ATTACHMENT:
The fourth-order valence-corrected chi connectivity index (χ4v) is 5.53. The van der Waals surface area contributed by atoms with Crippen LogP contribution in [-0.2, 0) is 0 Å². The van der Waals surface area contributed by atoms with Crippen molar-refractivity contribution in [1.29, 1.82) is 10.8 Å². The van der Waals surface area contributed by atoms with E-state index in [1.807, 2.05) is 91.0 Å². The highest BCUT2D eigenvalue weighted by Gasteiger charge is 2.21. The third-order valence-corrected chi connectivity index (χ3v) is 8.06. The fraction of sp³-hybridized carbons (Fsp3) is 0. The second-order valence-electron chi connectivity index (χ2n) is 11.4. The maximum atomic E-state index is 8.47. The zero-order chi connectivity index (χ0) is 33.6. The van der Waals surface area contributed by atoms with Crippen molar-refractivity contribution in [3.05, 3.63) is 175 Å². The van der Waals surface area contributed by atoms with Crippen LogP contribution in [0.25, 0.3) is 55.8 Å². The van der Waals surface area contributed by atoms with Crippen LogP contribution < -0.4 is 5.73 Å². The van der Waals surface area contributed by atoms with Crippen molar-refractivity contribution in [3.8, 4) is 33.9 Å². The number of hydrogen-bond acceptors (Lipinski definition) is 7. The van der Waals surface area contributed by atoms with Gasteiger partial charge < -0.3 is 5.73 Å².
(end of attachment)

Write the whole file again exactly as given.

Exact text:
The fourth-order valence-corrected chi connectivity index (χ4v) is 5.53. The van der Waals surface area contributed by atoms with Crippen LogP contribution in [-0.2, 0) is 0 Å². The van der Waals surface area contributed by atoms with Crippen molar-refractivity contribution in [1.29, 1.82) is 10.8 Å². The van der Waals surface area contributed by atoms with E-state index in [1.807, 2.05) is 91.0 Å². The highest BCUT2D eigenvalue weighted by Gasteiger charge is 2.21. The third-order valence-corrected chi connectivity index (χ3v) is 8.06. The fraction of sp³-hybridized carbons (Fsp3) is 0. The second-order valence-electron chi connectivity index (χ2n) is 11.4. The maximum atomic E-state index is 8.47. The zero-order chi connectivity index (χ0) is 33.6. The van der Waals surface area contributed by atoms with Crippen molar-refractivity contribution in [3.05, 3.63) is 175 Å². The van der Waals surface area contributed by atoms with Crippen LogP contribution in [0.25, 0.3) is 55.8 Å². The van der Waals surface area contributed by atoms with Crippen LogP contribution < -0.4 is 5.73 Å². The van der Waals surface area contributed by atoms with Crippen molar-refractivity contribution in [3.8, 4) is 33.9 Å². The number of hydrogen-bond acceptors (Lipinski definition) is 7. The van der Waals surface area contributed by atoms with Gasteiger partial charge < -0.3 is 5.73 Å².